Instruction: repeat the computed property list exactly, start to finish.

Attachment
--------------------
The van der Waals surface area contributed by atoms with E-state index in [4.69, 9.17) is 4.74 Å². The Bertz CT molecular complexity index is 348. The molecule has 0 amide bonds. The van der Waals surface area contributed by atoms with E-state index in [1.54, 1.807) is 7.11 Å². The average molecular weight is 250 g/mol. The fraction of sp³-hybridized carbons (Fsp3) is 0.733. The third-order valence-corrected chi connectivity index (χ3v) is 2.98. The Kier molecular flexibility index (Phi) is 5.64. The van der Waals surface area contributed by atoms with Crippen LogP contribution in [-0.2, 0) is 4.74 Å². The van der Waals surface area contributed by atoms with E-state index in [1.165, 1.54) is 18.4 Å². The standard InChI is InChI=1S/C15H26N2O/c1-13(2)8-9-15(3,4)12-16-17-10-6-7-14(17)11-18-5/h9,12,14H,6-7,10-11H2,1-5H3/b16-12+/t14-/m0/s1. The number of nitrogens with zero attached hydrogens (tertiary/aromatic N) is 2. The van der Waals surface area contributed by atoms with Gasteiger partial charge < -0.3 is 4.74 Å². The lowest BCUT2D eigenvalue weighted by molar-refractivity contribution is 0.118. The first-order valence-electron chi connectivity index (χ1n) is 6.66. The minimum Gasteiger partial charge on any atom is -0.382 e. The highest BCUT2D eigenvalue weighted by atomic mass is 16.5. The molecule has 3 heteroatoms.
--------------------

The van der Waals surface area contributed by atoms with E-state index in [4.69, 9.17) is 4.74 Å². The Bertz CT molecular complexity index is 348. The molecule has 0 amide bonds. The van der Waals surface area contributed by atoms with E-state index in [1.54, 1.807) is 7.11 Å². The average molecular weight is 250 g/mol. The fraction of sp³-hybridized carbons (Fsp3) is 0.733. The third-order valence-corrected chi connectivity index (χ3v) is 2.98. The Kier molecular flexibility index (Phi) is 5.64. The van der Waals surface area contributed by atoms with Crippen LogP contribution in [-0.2, 0) is 4.74 Å². The van der Waals surface area contributed by atoms with E-state index in [1.165, 1.54) is 18.4 Å². The standard InChI is InChI=1S/C15H26N2O/c1-13(2)8-9-15(3,4)12-16-17-10-6-7-14(17)11-18-5/h9,12,14H,6-7,10-11H2,1-5H3/b16-12+/t14-/m0/s1. The number of nitrogens with zero attached hydrogens (tertiary/aromatic N) is 2. The van der Waals surface area contributed by atoms with Gasteiger partial charge < -0.3 is 4.74 Å². The lowest BCUT2D eigenvalue weighted by molar-refractivity contribution is 0.118. The first-order valence-electron chi connectivity index (χ1n) is 6.66. The minimum Gasteiger partial charge on any atom is -0.382 e. The highest BCUT2D eigenvalue weighted by atomic mass is 16.5. The molecule has 3 heteroatoms.